Lawmakers agree W.Va. needs to focus on education

CHARLESTON,W.Va. – Local lawmakers agreed education will be one of the top issues that will be dealt with during the legislative session as Gov. Earl Ray Tomblin gave his State of the State address Wednesday evening.

The regular legislative session began Wednesday with the governor giving his State of the State address that evening.

Delegate Dan Poling, D-Wood, said the governor touched on topics that will be important for lawmakers to address in the coming session.

“He has opened up the debate we will have,” Poling said.

Poling said the Legislature needs to be discussing issues like the education audit that was critical of the state school systems, pipeline safety after the pipeline explosion near Sissonville, ensuring the state has a well trained, drug-free workforce, and infrastructure improvements.

“We have around 2,000 to 2,500 bills introduced during a session,” Poling said. “Of those, only around 180-200 are actually passed.”

Delegate Tom Azinger, R-Wood, said the governor’s speech was upbeat and touched on points he expects will be dealt with in the upcoming session.

Azinger said he appreciated the attention to education and addressing the need to do something about the state’s growing drug problem. He liked that no new taxes were included in the governor’s budget proposal and liked the idea of using unspent money to help balance the state budget.

Azinger believes more attention should be given to the state’s vocational schools.

“Some of the best paying jobs coming to West Virginia don’t require a college education, but they do require good vocational training,” he said.

An economic survey presented to lawmakers said the state has around 60,000 unemployed people with 7,200 jobs lost in the logging, mining and construction fields.

A proposal to put more authority back into the hands of local school boards met with Azinger’s approval.

“If you talk to the people in education, they will tell you that there are too many people in administration,” he said. “The system is too top heavy.”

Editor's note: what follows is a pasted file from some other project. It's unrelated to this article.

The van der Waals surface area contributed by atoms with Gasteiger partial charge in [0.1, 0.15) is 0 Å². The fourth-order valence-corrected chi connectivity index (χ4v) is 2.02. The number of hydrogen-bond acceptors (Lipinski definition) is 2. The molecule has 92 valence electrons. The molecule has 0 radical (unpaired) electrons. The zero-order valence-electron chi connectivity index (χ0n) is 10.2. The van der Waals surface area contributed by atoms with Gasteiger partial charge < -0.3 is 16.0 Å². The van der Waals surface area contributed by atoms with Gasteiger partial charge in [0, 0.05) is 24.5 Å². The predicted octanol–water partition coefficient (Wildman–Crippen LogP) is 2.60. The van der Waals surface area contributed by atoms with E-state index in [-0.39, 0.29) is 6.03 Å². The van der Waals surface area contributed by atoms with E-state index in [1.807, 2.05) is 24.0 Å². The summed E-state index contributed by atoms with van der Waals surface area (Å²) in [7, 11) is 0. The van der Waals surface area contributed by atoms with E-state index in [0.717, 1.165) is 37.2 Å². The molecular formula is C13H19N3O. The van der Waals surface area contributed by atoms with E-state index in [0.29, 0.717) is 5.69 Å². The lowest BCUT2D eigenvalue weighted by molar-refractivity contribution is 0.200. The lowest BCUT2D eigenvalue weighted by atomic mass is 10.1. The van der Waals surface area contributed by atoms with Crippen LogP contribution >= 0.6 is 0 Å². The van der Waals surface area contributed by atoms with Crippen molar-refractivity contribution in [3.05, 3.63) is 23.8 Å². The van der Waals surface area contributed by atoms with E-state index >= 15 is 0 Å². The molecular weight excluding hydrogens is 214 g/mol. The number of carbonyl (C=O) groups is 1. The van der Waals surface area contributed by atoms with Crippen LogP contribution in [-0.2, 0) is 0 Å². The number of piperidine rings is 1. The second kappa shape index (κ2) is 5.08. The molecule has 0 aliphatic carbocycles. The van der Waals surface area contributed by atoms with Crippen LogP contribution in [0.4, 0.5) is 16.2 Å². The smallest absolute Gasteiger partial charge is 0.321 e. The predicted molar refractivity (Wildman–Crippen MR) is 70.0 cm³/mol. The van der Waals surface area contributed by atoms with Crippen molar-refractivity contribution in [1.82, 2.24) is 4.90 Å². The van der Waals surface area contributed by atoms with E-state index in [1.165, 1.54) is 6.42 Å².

Administration-level positions could be eliminated and the money used to actually educate students, Azinger said.

Azinger said the governor should have mentioned the number of regulations that have been detrimental to business development across the state. The Legislature has taken action to eliminate the state’s corporate franchise tax to provide new opportunities for business development, he said.

Sen. Donna Boley, R-Pleasants, said education will be a big issue. She serves on the education committee.

The governor talked about West Virginia schools having great teachers and high ranks for funding. However, in some surveys the state ranked close to the bottom in the country in student achievement, test scores and the states graduation rate is only 78 percent, Boley said.

Boley agreed with the growing importance of vocational education in training the states workforce.

Boley expects bills to start being introduced today and work will begin on those.

She agrees with the governors stand to give more authority back to principals. She thought the governor should have gone further in addressing drug testing.

The governor should get some credit in managing the states budget where they are still cutting taxes, like the food tax, which will be eliminated this year, with no increases in taxes, Boley said.

We do have a balanced budget, unlike the federal government, Boley said.